Our article in the summer 2012 edition of Port Technology International, ‘Seismic protection of quay cranes’, addressed the application of friction dampers in quay cranes. This is the second article of a three-part series on crane seismic issues. This article focuses on seismic design considerations for new cranes. A third article, to appear in the winter 2012 edition, will address seismic retrofit for existing cranes.
Earthquake forces and crane evolution
The size and weight of quay cranes has nearly tripled since the introduction of the first cranes in 1959. Early cranes servicing Panamax vessels weighed 500 tonnes with a 15 meter rail gauge. Modern cranes, capable of servicing post-Panamax vessels and larger vessels weigh 1,200 tonnes or more, with a 30 meter or wider rail gauge. Since cranes are now much larger, seismic forces are much larger as well.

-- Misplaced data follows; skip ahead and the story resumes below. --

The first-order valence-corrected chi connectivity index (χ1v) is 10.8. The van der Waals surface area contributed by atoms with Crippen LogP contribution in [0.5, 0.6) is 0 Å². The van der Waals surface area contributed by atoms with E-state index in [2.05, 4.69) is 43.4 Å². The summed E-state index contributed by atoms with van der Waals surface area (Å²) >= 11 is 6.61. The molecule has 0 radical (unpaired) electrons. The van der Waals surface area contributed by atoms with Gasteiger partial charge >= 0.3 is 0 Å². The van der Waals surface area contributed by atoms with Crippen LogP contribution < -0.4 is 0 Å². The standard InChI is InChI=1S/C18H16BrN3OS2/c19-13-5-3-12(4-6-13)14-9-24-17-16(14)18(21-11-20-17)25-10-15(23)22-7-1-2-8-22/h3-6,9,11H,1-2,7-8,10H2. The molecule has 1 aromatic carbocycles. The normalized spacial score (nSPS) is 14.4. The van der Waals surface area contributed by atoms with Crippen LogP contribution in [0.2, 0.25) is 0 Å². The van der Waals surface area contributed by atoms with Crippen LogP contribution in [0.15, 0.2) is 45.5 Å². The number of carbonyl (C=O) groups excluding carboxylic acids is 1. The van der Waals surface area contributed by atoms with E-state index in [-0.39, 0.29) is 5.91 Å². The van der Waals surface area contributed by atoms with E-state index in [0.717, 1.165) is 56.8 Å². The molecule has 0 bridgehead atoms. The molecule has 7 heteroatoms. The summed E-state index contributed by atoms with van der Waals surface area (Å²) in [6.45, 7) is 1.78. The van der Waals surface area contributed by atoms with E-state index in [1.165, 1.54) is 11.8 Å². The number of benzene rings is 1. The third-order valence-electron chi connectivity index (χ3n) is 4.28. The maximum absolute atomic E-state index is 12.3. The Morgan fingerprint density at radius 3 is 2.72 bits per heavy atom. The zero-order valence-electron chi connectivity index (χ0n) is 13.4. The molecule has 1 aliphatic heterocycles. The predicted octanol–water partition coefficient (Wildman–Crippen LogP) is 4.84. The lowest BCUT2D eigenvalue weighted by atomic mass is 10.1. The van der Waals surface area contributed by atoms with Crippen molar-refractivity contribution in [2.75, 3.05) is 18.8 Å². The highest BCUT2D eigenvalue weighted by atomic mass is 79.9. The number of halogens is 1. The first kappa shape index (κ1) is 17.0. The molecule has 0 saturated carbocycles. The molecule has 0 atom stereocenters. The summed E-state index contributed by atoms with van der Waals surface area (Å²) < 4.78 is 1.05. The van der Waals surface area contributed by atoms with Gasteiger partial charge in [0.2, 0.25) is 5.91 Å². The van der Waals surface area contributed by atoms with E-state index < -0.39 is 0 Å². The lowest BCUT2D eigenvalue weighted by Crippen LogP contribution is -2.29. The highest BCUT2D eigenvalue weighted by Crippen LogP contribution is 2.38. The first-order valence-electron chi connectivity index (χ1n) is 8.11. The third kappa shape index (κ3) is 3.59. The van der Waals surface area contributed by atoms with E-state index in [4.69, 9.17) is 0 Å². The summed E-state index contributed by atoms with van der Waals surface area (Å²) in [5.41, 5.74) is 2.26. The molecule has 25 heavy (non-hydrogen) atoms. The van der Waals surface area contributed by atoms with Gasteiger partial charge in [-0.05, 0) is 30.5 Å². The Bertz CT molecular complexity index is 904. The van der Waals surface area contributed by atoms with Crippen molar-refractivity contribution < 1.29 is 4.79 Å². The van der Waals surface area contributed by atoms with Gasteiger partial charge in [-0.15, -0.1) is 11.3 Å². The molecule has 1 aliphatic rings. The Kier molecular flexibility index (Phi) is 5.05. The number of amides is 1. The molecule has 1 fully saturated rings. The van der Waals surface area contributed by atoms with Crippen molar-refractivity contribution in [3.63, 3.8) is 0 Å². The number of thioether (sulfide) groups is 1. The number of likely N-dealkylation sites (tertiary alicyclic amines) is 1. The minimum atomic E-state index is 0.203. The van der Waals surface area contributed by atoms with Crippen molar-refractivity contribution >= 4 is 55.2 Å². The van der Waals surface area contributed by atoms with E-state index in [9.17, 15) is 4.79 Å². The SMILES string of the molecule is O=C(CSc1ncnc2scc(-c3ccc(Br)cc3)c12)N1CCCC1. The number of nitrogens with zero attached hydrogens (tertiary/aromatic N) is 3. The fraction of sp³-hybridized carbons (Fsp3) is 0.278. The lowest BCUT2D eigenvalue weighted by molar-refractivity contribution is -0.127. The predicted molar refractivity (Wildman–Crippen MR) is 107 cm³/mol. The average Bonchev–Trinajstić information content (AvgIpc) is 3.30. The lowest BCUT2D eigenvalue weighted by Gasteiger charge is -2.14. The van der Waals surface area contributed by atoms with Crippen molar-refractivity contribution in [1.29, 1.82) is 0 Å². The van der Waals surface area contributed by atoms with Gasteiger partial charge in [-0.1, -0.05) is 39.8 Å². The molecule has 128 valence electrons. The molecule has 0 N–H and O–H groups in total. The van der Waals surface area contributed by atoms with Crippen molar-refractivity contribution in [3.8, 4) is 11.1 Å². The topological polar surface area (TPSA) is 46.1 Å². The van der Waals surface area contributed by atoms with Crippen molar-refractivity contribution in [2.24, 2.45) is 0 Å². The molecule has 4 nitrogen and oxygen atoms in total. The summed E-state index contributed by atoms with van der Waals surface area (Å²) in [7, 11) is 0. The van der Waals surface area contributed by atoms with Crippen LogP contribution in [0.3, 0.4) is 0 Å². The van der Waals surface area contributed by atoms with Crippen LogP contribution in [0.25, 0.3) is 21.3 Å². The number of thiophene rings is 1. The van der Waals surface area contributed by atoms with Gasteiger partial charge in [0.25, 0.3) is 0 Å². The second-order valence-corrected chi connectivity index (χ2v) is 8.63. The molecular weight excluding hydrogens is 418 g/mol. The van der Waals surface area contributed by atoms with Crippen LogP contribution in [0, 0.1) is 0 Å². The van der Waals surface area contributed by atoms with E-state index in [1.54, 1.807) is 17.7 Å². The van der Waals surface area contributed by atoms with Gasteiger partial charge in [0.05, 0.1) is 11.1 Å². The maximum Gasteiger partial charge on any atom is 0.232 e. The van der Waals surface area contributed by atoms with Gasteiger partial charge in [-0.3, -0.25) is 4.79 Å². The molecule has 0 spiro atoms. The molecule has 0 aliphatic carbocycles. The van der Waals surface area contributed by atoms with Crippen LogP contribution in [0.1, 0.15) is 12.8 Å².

While cranes have evolved during the last 50 years, in most cases the seismic design has not. For decades, industry specifications required that crane structures resist lateral seismic forces of 20 percent of gravity, 0.2 g. The seismic forces on smaller cranes are limited to the forces required to tip a crane and lift the legs off the rail…
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